United States District Court, W.D. Kentucky, Owensboro Division
May 27, 2014
FRANK LOMAR GAITHER, Plaintiff,
RON HERRINGTON et al., Defendants.
MEMORANDUM OPINION AND ORDER
JOSEPH H. McKINLEY, Jr., Chief District Judge.
Plaintiff, Frank Lomar Gaither, pro se , filed a 42 U.S.C. § 1983 complaint. On initial review, the Court allowed Plaintiff's individual-capacity claims against Defendants Waters, Yates, Parish, and an unknown officer for excessive force to go forward. Defendants Parish, Waters, and Yates have answered the complaint and filed a motion for summary judgment (DN 18). Although Plaintiff was given additional time to respond to the summary-judgment motion, he has not done so. On review of that motion, the Court will grant summary judgment for the following reasons.
Plaintiff's verified complaint contained the following allegations which were allowed to go forward against Henderson County Detention Center (HCDC) Deputy Jailers Waters, Yates, and Parish, and an unknown officer in the control tower in their individual capacities. Plaintiff, who was incarcerated at HCDC at the pertinent time, alleged that on May 11, 2013, he was taken to isolation because he was accused of making a sexually explicit remark regarding "a lady guard." He stated that he was only in that cell for a few minutes when Defendants Waters, Yates, and Parish took him out of the cell. Defendant Waters told him to look straight ahead and if he did not or if he said anything he was going to tase him. Plaintiff stated that he was taken to the far left side of the outside recreation yard where he was told to put his hands on the wall. At that point, Defendant Waters "got on his walkie talkie and stated is the camera off control booth." Plaintiff did not hear the response, but he was slammed on the ground by Defendant Waters who then kicked him in the head while Defendants Parish and Yates had their knees in his back and on his legs. Plaintiff alleged that Defendant Waters got on the ground with him and slammed his head to the ground and "as he was doing so he was saying what did you say to her huh. And I would tell him I said she looked nice today Sir and he'd say no you didn't why your lying." Plaintiff also stated that Defendant Waters called him "niggers and racial things of that nature." He stated that he was then left outside in the cold for 30-40 minutes wearing only shower shoes with no socks. Later, the three Defendants took him back to his cell in isolation. Plaintiff alleged that a short while later, Defendant Waters took him back out of the cell into the hallway where he told Plaintiff that all of the guards at HCDC were like his brothers and sisters and "how would you feel if someone disrespected your mother or your sister or someone in your family."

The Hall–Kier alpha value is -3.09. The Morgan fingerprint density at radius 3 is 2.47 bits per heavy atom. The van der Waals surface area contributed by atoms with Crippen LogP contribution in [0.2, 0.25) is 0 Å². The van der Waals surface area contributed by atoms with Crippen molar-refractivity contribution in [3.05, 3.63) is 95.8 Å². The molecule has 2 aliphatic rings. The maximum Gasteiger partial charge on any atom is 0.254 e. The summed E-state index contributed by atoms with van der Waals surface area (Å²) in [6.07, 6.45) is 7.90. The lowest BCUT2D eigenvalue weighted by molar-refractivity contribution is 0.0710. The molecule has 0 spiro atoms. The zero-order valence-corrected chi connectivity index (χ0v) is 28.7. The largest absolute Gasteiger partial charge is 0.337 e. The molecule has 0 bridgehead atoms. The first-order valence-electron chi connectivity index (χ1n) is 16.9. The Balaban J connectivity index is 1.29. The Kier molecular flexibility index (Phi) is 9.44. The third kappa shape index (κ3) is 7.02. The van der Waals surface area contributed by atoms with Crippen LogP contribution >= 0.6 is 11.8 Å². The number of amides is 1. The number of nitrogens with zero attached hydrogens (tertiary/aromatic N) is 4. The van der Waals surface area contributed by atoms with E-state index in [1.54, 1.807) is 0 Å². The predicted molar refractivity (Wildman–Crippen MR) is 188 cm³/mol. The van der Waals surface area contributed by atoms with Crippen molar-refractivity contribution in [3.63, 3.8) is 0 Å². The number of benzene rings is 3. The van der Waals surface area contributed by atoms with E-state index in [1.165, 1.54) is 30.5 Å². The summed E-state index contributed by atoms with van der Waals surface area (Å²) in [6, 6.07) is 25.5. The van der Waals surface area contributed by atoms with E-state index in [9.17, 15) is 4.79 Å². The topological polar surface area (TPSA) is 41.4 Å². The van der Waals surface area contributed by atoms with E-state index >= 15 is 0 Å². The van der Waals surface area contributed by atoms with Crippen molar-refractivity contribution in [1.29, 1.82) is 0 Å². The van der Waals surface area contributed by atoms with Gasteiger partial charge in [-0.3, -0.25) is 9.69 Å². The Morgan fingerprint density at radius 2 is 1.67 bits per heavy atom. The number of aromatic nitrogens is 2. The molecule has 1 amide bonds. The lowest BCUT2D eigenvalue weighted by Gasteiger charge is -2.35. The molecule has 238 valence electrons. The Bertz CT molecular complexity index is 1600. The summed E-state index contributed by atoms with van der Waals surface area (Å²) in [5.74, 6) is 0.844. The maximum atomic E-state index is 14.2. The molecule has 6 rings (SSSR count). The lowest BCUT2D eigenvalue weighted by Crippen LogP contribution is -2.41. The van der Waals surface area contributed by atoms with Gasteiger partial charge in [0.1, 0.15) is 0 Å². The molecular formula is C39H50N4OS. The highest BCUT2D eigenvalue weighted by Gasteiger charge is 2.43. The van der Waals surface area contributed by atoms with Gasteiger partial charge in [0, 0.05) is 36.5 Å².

Plaintiff stated that he wrote several grievances. He also stated that when he was released back to the general population he told the officer who released him that he did not want to go back to "population and told him that I fear for my life here."
Summary judgment is proper "if the movant shows that there is no genuine dispute as to any material fact and the movant is entitled to judgment as a matter of law." FED. R. CIV. P. 56(a). The party moving for summary judgment bears the burden of demonstrating the absence of a genuine issue of material fact. Celotex Corp. v. Catrett , 477 U.S. 317, 323 (1986).
The moving party's burden may be discharged by demonstrating that there is an absence of evidence to support an essential element of the nonmoving party's case for which he has the burden of proof. Id. Once the moving party demonstrates this lack of evidence, the burden passes to the nonmoving party to establish, after an adequate opportunity for discovery, the existence of a disputed factual element essential to his case with respect to which he bears the burden of proof. Id . If the record taken as a whole could not lead the trier of fact to find for the nonmoving party, the motion for summary judgment should be granted. Matsushita Elec. Indus. Co. v. Zenith Radio Corp. , 475 U.S. 574, 586 (1986).
Where the nonmoving party bears the burden of proof at trial, "a complete failure of proof concerning an essential element of the nonmoving party's case necessarily renders all other facts immaterial." Celotex , 477 U.S. at 323. The nonmoving party must do more than raise some doubt as to the existence of a fact; the nonmoving party must produce evidence that would be sufficient to require submission of the issue to the jury. Lucas v. Leaseway Multi Transp. Serv., Inc ., 738 F.Supp. 214, 217 (E.D. Mich. 1990). The moving party, therefore, is "entitled to a judgment as a matter of law because the nonmoving party has failed to make a sufficient showing on an essential element of [his] case with respect to which [he] has the burden of proof." Id . (internal quotation marks omitted).
Defendants argue in their motion that Plaintiff failed to exhaust his administrative remedies because he did not appeal the denial of his May 12, 2013, grievance regarding the incident. They further argue that Defendants did not use excessive force against Plaintiff. Instead, they argue, they used only the force necessary to maintain order and discipline. They also assert that Plaintiff's "lack of injury dooms Gaither's version of the incident." They further assert that the force used against him was de minimis as he was "simply taken to the ground to restrain him and maintain order."
Attached to the motion is the affidavit of Leslie Gibson, Colonel with the HCDC. He avers that he spoke to Plaintiff shortly after the May 11, 2013, incident, at which time Plaintiff had no visible sign of injury and made no complaint of injury. He avers that Plaintiff's grievance about the incident was unfounded and that under the HCDC grievance and appeal policy, Plaintiff had to appeal to the Henderson County Judge Executive, but did not do so. He further avers that he verified with Leah Humphrey, who handles medical issues for HCDC, that Plaintiff made no request to see medical on or within days after May 11, 2013.